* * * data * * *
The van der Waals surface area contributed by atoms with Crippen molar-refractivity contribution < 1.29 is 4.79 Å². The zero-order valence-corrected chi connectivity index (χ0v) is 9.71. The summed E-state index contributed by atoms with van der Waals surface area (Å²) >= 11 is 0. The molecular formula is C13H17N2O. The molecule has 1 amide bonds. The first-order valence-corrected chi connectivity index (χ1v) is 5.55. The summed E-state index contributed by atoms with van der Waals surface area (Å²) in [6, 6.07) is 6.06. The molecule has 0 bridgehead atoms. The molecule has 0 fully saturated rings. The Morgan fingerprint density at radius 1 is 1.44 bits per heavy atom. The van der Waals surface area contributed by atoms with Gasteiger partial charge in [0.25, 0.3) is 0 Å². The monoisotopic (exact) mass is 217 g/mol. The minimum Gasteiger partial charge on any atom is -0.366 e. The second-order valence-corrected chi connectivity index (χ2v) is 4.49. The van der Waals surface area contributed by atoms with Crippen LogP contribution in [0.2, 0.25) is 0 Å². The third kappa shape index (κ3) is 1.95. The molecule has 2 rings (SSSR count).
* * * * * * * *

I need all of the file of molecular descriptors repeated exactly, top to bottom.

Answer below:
The van der Waals surface area contributed by atoms with Crippen molar-refractivity contribution < 1.29 is 4.79 Å². The zero-order valence-corrected chi connectivity index (χ0v) is 9.71. The summed E-state index contributed by atoms with van der Waals surface area (Å²) >= 11 is 0. The molecular formula is C13H17N2O. The molecule has 1 amide bonds. The first-order valence-corrected chi connectivity index (χ1v) is 5.55. The summed E-state index contributed by atoms with van der Waals surface area (Å²) in [6, 6.07) is 6.06. The molecule has 0 bridgehead atoms. The molecule has 0 fully saturated rings. The Morgan fingerprint density at radius 1 is 1.44 bits per heavy atom. The van der Waals surface area contributed by atoms with Gasteiger partial charge in [0.25, 0.3) is 0 Å². The monoisotopic (exact) mass is 217 g/mol. The minimum Gasteiger partial charge on any atom is -0.366 e. The second-order valence-corrected chi connectivity index (χ2v) is 4.49. The van der Waals surface area contributed by atoms with Crippen LogP contribution in [0.2, 0.25) is 0 Å². The third kappa shape index (κ3) is 1.95. The molecule has 2 rings (SSSR count).